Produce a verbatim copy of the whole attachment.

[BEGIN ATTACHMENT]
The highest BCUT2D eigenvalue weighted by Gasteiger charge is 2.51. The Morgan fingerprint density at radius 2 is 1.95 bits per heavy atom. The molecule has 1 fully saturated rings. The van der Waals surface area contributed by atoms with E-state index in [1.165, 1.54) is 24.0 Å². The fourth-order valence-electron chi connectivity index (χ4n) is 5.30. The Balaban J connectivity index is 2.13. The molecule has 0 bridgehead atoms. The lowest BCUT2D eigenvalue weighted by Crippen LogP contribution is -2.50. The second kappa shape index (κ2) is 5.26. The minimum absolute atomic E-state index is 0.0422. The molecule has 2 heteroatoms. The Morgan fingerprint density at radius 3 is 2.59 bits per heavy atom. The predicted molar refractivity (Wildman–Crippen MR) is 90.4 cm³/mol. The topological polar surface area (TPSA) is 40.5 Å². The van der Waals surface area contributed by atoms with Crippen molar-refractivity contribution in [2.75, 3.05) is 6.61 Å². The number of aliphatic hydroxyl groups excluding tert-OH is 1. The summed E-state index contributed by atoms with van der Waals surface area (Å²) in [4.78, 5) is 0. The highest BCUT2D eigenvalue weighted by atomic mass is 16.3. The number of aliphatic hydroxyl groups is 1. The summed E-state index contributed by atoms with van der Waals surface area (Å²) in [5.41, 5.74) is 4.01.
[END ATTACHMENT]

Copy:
The highest BCUT2D eigenvalue weighted by Gasteiger charge is 2.51. The Morgan fingerprint density at radius 2 is 1.95 bits per heavy atom. The molecule has 1 fully saturated rings. The van der Waals surface area contributed by atoms with E-state index in [1.165, 1.54) is 24.0 Å². The fourth-order valence-electron chi connectivity index (χ4n) is 5.30. The Balaban J connectivity index is 2.13. The molecule has 0 bridgehead atoms. The lowest BCUT2D eigenvalue weighted by Crippen LogP contribution is -2.50. The second kappa shape index (κ2) is 5.26. The minimum absolute atomic E-state index is 0.0422. The molecule has 2 heteroatoms. The Morgan fingerprint density at radius 3 is 2.59 bits per heavy atom. The predicted molar refractivity (Wildman–Crippen MR) is 90.4 cm³/mol. The topological polar surface area (TPSA) is 40.5 Å². The van der Waals surface area contributed by atoms with Crippen molar-refractivity contribution in [2.75, 3.05) is 6.61 Å². The number of aliphatic hydroxyl groups excluding tert-OH is 1. The summed E-state index contributed by atoms with van der Waals surface area (Å²) in [4.78, 5) is 0. The highest BCUT2D eigenvalue weighted by atomic mass is 16.3. The number of aliphatic hydroxyl groups is 1. The summed E-state index contributed by atoms with van der Waals surface area (Å²) in [5.41, 5.74) is 4.01.